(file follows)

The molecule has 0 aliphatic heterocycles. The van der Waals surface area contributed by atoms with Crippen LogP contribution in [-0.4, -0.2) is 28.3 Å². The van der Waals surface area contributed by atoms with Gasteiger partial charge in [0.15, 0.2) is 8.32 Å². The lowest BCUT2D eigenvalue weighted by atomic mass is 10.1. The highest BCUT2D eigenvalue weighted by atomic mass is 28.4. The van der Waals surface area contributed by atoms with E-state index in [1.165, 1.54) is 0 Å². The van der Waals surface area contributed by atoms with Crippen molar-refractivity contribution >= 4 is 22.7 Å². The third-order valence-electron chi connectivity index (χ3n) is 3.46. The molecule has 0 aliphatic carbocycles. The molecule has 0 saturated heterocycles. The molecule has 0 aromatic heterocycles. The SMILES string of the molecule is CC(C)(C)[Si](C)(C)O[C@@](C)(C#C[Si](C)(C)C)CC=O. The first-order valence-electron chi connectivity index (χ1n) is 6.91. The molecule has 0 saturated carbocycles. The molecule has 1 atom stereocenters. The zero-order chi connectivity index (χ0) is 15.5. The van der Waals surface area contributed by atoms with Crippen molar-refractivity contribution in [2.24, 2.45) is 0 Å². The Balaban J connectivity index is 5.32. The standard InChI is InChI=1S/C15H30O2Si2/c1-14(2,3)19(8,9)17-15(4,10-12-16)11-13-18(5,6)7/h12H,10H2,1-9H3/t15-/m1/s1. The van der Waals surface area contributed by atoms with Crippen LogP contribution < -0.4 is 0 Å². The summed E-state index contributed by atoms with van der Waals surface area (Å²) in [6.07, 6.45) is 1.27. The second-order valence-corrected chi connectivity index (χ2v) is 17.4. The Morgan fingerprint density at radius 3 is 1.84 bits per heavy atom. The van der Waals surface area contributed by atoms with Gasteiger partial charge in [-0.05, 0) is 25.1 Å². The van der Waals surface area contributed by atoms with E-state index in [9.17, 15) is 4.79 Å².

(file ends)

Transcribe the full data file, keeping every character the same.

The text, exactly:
The molecule has 0 aliphatic heterocycles. The van der Waals surface area contributed by atoms with Crippen LogP contribution in [-0.4, -0.2) is 28.3 Å². The van der Waals surface area contributed by atoms with Gasteiger partial charge in [0.15, 0.2) is 8.32 Å². The lowest BCUT2D eigenvalue weighted by atomic mass is 10.1. The highest BCUT2D eigenvalue weighted by atomic mass is 28.4. The van der Waals surface area contributed by atoms with E-state index in [1.165, 1.54) is 0 Å². The van der Waals surface area contributed by atoms with Crippen molar-refractivity contribution >= 4 is 22.7 Å². The third-order valence-electron chi connectivity index (χ3n) is 3.46. The molecule has 0 aliphatic carbocycles. The molecule has 0 saturated heterocycles. The molecule has 0 aromatic heterocycles. The SMILES string of the molecule is CC(C)(C)[Si](C)(C)O[C@@](C)(C#C[Si](C)(C)C)CC=O. The first-order valence-electron chi connectivity index (χ1n) is 6.91. The molecule has 0 saturated carbocycles. The molecule has 1 atom stereocenters. The zero-order chi connectivity index (χ0) is 15.5. The van der Waals surface area contributed by atoms with Crippen molar-refractivity contribution in [2.24, 2.45) is 0 Å². The Balaban J connectivity index is 5.32. The standard InChI is InChI=1S/C15H30O2Si2/c1-14(2,3)19(8,9)17-15(4,10-12-16)11-13-18(5,6)7/h12H,10H2,1-9H3/t15-/m1/s1. The van der Waals surface area contributed by atoms with Crippen LogP contribution < -0.4 is 0 Å². The summed E-state index contributed by atoms with van der Waals surface area (Å²) in [6.07, 6.45) is 1.27. The second-order valence-corrected chi connectivity index (χ2v) is 17.4. The Morgan fingerprint density at radius 3 is 1.84 bits per heavy atom. The van der Waals surface area contributed by atoms with Gasteiger partial charge in [-0.05, 0) is 25.1 Å². The van der Waals surface area contributed by atoms with E-state index in [9.17, 15) is 4.79 Å².